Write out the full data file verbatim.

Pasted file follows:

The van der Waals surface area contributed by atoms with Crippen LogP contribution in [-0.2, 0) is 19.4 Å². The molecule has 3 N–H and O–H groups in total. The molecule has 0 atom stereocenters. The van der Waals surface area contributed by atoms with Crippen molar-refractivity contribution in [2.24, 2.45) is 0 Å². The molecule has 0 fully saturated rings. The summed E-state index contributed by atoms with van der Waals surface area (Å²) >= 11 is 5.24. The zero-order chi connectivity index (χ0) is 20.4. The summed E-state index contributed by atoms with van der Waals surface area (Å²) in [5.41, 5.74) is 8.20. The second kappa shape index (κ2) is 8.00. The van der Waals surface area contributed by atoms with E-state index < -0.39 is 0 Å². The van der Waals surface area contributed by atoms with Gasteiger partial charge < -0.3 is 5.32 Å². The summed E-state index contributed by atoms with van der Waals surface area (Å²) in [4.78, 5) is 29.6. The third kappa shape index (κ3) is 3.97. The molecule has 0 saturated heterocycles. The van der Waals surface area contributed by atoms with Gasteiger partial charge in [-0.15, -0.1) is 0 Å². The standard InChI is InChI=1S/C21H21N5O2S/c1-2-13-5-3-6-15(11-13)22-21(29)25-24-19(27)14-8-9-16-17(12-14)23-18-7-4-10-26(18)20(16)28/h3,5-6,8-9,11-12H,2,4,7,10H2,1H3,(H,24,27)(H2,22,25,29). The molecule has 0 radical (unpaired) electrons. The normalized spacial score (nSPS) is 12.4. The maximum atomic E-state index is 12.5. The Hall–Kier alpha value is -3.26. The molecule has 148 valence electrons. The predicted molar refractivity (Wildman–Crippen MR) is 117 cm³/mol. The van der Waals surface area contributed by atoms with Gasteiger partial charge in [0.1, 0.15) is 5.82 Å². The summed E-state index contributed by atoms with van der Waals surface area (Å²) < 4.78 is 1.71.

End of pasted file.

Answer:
The van der Waals surface area contributed by atoms with Crippen LogP contribution in [-0.2, 0) is 19.4 Å². The molecule has 3 N–H and O–H groups in total. The molecule has 0 atom stereocenters. The van der Waals surface area contributed by atoms with Crippen molar-refractivity contribution in [2.24, 2.45) is 0 Å². The molecule has 0 fully saturated rings. The summed E-state index contributed by atoms with van der Waals surface area (Å²) >= 11 is 5.24. The zero-order chi connectivity index (χ0) is 20.4. The summed E-state index contributed by atoms with van der Waals surface area (Å²) in [5.41, 5.74) is 8.20. The second kappa shape index (κ2) is 8.00. The van der Waals surface area contributed by atoms with E-state index < -0.39 is 0 Å². The van der Waals surface area contributed by atoms with Gasteiger partial charge < -0.3 is 5.32 Å². The summed E-state index contributed by atoms with van der Waals surface area (Å²) in [4.78, 5) is 29.6. The third kappa shape index (κ3) is 3.97. The molecule has 0 saturated heterocycles. The van der Waals surface area contributed by atoms with Gasteiger partial charge in [-0.15, -0.1) is 0 Å². The standard InChI is InChI=1S/C21H21N5O2S/c1-2-13-5-3-6-15(11-13)22-21(29)25-24-19(27)14-8-9-16-17(12-14)23-18-7-4-10-26(18)20(16)28/h3,5-6,8-9,11-12H,2,4,7,10H2,1H3,(H,24,27)(H2,22,25,29). The molecule has 0 radical (unpaired) electrons. The normalized spacial score (nSPS) is 12.4. The maximum atomic E-state index is 12.5. The Hall–Kier alpha value is -3.26. The molecule has 148 valence electrons. The predicted molar refractivity (Wildman–Crippen MR) is 117 cm³/mol. The van der Waals surface area contributed by atoms with Gasteiger partial charge in [0.1, 0.15) is 5.82 Å². The summed E-state index contributed by atoms with van der Waals surface area (Å²) < 4.78 is 1.71.